Vibrations and other dynamic loads on the skeleton have in animal tests appeared to have a large effect on the building-up of the skeletal structure, see Jankovics, John: “The effects of mechanical vibration on bone development in the rat”, J. Biomechanics, 1997:5, pps. 241-150, Rubin, C. T., Hausman, M. R.: “The cellular basis of Wolffs's law”, Rheumatic Disease clinics of North America, 1988:14, pps. 503-517, and Rubin, C. T., Lanyon, L. E.: “Osteoregulatory nature of mechanical stimuli: Function as determinant for adaptive remodeling in bone”, J. Orthop. Res., 1987:5, pps. 300-310. In a small study of children having cerebral paresis an increase of their skeleton mass when exposed to vibrations has been demonstrated, see Ward, K. A., Alsop, A. W., Brown, J., Caoulton, J. E., Adams, M. Z., Mughal, M. Z.: “The effects of low magnitude, high frequency loading treatment on volumetric trabecular bone mineral density of children with disabling conditions”, Times Newspaper LTD, 4 Jul. 2002. Physiotherapist have in clinical practice used movements and local vibrations to achieve a reduction of spasticity. Thus, in the best cases it is possible to obtain both an increased skeleton mass and a reduced spasticity, in the same time as the children themselves have fun.
Generally all children, also children having a severely reduced functional ability, have a need to feel that they can affect their situation and to feel the happiness of movement.
In Läkartidningen, February 2003, an apparatus has been described that allows that “children having severe neurological damages can themselves jump, dance and rotate”. The apparatus acts by “hanging the child in a standing shell, a moulded plastic shell, in a rack including an instrument panel. The child is allowed to choose the music and can then himself/herself control and determine if he or she wants to jump, rotate, elevate or lower himself/herself in the same rhythm as the music—thus to dance”. Since such children often has skeleton brittleness, an advantage associated with the apparatus is said to be that when children “move against the gravity, it affects the skeleton and they obtain stronger skeletons”. Furthermore, it is said, as to the use of the apparatus for children having severe neurological damages: “By the fact that they can affect their situation—they can choose what they want to do and they can rotate and see what happens in the room —also their mental development is stimulated”.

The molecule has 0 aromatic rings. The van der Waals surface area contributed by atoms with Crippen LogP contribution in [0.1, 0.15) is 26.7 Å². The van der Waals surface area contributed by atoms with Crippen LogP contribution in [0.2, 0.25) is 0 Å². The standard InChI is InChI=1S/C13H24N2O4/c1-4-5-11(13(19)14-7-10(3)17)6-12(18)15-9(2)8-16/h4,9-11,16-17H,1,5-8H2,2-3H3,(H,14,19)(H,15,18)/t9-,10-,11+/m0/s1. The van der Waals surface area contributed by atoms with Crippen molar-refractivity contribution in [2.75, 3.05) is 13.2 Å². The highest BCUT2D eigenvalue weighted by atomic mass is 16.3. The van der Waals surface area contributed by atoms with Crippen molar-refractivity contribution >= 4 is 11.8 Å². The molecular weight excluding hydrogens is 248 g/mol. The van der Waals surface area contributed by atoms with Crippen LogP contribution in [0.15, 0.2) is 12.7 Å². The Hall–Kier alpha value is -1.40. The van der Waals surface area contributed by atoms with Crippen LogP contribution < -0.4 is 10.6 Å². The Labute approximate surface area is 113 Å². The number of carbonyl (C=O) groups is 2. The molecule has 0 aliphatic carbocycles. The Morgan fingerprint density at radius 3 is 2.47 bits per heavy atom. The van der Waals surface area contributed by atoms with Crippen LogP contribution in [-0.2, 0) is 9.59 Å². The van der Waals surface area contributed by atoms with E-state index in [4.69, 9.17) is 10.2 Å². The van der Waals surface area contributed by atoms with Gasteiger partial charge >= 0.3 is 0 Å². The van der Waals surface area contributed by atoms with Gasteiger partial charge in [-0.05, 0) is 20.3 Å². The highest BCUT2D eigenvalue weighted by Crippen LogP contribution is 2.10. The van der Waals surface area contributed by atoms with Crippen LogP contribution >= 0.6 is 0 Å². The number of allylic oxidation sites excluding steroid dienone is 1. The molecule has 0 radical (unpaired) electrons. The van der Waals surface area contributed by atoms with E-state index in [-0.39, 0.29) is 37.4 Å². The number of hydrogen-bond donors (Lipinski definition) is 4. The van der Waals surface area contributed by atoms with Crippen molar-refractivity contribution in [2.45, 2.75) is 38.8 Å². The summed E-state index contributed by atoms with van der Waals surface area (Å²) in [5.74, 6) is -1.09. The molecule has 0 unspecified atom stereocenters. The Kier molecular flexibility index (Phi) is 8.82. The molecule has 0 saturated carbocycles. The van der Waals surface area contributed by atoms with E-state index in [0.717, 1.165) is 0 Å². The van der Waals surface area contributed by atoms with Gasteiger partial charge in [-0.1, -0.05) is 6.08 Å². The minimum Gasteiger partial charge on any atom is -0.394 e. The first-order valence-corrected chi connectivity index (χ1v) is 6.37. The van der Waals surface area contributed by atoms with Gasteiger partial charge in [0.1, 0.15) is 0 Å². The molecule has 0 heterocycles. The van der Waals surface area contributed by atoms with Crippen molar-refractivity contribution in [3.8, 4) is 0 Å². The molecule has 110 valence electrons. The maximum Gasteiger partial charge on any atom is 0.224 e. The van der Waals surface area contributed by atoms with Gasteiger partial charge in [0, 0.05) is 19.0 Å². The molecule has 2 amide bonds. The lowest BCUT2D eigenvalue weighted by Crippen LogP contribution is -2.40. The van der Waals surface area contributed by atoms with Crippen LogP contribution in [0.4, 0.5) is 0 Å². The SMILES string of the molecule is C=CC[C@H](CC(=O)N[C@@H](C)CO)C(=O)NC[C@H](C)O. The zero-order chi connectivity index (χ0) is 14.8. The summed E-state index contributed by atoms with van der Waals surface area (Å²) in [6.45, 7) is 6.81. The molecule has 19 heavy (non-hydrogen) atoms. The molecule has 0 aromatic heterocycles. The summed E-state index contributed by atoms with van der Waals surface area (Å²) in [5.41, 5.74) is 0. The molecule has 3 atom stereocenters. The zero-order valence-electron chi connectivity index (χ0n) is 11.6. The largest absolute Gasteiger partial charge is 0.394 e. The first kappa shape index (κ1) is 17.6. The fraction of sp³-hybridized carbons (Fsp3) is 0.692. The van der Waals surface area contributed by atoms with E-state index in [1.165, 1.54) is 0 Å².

In U.S. Pat. No. 4,418,911 a swingable platform for videogames is disclosed that is driven by a motor and is suspended in a surrounding support. In the published U.S. patent application 2002/0094867 a board, of the type skateboard, is disclosed which through a plurality of intermediate parts is movably attached to a base plate. The movement of the board is detected in order to show image sequences corresponding to the detected movements. In U.S. Pat. No. 5,112,045 a device for kinesthetic diagnosis and rehabilitation is disclosed that includes a rigid plate mounted to an inflatable toroidal element, in which the pressure can be controlled by a patient who is standing on the plate. The plate cannot be controlled to provide different movements but only a very limited setting in the vertical direction and different degrees of elasticity in relation to the base. In International patent application WO 02/053084 a device for vibration stimulation of the human body is disclosed that includes a vibrating platform having support handles. Such a platform can perform only a very limited movement in relation to the base.